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NOTORIOUS ABORTIONIST: a conversation with dr. leah torres {official Thing}

(public post)


greetings from long island, where i'm hiding away for a couple days with neil and neil's daughter maddy and her BF for a long weekend of family collapse. i did really want to get this post out the door, though, for your weekend listening pleasure (well, "pleasure").

first, an explanation. i know i've been saying for a while that the podcast is officially launching in september. THIS IS STILL TRUE! but, as i also mention in the intro to this podcast, i didn't want to wait to release this's just too topical and important.

so here goes. 

right before my second show in portland (the last of the north american tour) on june 9th, i sat down with dr. leah torres in a local portland library to talk with her about her work.....and what we can do. 

i believe strongly that if i'm/we're going to get involved in the fight for reproductive rights, we gotta know our shit and start making friends with the right people.

i found dr .torres on twitter a few months ago - i can't remember who followed who first - but i was quickly impressed by her empathetic point of view and her strong stance on women's rights. here was a human being who was actually putting herself out there on a daily basis. i invited her to come to any show on the tour, since she lives in new mexico. she shocked me by saying that she wanted to fly up to portland. i told her that if she was going to come all that way, we might has well do some sort of event and recorded conversation if she was up for it.

oh boy was she up for it.

after looking for a venue online (we used twitter and facebook), multnomah county library in portland put up their hand to host the event, and i really want to give this library a hand. they went above and beyond to host our community and this conversation....a huge thank you to lyndsey and the entire staff at the multnomah county central library for putting their time and energy into making it all happen.

as soon as we locked the venue, we set to work getting a really good recording of whatever the chat was gonna be. we made the tickets to the event FREE.

here we are, right before recording.

we chatted for over an hour....then we took questions from the audience (both from the audience in the room and online).

you can watch the talk HERE , we filmed it on my phone on facebook live:

or, LISTEN.  we used fancy microphones.

it's a really good listen.

without further ado.....the LINK. THIS IS A PUBLIC SOUNDCLOUD LINK, ANYBODY CAN LISTEN! share it around.

thanks to lyndsey runyan of the multnomah county library for the space, chez stock for recording, and the audience for joining us.

.....downloads for $3+ tiers are coming soon. 

i learned things. i hope you do, too.

here’s a link to the book we key bringing up:

i asked leah for an organization to donate a portion of this Thing's proceeds towards, and she recommended the Kentucky Health Justice Network.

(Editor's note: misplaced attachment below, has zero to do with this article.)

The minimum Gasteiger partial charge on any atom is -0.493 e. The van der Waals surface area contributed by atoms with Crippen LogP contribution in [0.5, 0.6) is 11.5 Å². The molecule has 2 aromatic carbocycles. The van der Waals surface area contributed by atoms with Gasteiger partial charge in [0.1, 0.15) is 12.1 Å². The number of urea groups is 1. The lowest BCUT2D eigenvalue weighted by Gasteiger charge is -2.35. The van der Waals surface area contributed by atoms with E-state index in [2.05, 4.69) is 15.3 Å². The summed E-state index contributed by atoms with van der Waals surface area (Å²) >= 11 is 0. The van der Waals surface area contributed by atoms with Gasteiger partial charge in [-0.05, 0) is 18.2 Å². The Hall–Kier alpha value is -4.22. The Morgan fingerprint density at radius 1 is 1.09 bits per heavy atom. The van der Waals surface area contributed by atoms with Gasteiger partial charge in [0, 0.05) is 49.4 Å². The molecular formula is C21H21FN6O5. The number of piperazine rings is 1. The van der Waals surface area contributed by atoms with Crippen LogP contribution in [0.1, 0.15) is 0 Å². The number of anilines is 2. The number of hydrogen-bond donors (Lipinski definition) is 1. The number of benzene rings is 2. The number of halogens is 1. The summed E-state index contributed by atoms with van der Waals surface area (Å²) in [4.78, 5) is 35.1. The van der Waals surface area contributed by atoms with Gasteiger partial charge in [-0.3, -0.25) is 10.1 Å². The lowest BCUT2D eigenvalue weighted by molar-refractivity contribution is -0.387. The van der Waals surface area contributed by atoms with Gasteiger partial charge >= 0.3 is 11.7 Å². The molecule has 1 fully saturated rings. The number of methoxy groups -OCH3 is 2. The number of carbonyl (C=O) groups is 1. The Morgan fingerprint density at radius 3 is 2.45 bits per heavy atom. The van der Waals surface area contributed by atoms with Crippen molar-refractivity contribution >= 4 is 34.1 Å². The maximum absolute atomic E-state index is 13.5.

so you know: i also asked to cover her travel expenses to make the trip, but leah asked me instead to donate that money to an organization of my choice, and to keep it all in the family...i'm gonna donate that to the kentucky health justice network as we are going to donate a total of $3k!!! that feel goods.

here's what they do.....

Kentucky Health Justice Network builds the power of Kentuckians to achieve reproductive justice. We support this mission through direct support, education and outreach.  
Our work is guided by the reproductive justice framework, developed by women and people of color. We believe reproductive rights are human rights, and that all people should be able to decide if, when, and how to parent. 
KHJN provides direct services through the KHJN Support Fund, a practical support abortion fund. The Fund is a staff supported network of volunteers who help people seeking abortion with financial assistance, transportation, interpretation, and more. Click here to learn more about the Fund or how to access services.
KHJN reaches out to the broader community with "What is Reproductive Justice?" workshops to explore the issues that members of our communities care about, and how those issues relate to reproductive justice. Through a "What is RJ?" presentation, you can learn about the history of the framework, contexts it is used in currently, and why it's different than the pro-choice framework.  Contact us to learn more about these workshops and how to bring one to your group or organization.

KHJN, in collaboration with partners like the T STAR Lab, investigates how trans, genderqueer, and gender non-conforming people in Kentucky access healthcare, and how to ensure healthcare is affordable, responsive, respectful, and inclusive for these communities. Read more about our research at the Trans Health section of this website.

We also facilitate a monthly queer health conversation group. Anyone who identifies as LGBTQIA+, queer, or beyond heteronormativity, and who wants to grow and learn, is welcome to join and ask questions respectfully. Together we create an intentionally radical space where we work together on each others' issues and focus on anti-racist, anti-heterosexist, anti-transmisogynistic and anti-cissexist practice. We discuss mental, emotional, and physical health topics identified and agreed upon by the group. Some discussion topics recently have included the Affordable Care Act, endocrinologists and health providers in our area, sexuality such as safe bondage and consent practices, dealing with community members who treat us poorly, and self-care. You can get updates about group meetings at our Facebook page.
We also hold movie nights, book clubs, variety shows, and more.
To get updates, join our mailing list or follow us on social media using the buttons at the top of this page!

here's their site:

groups like this are going to need more and more help as fewer women in these areas can access legal abortion. 

i am glad we could help.


i can't believe this woman actually wanted to be friends with me.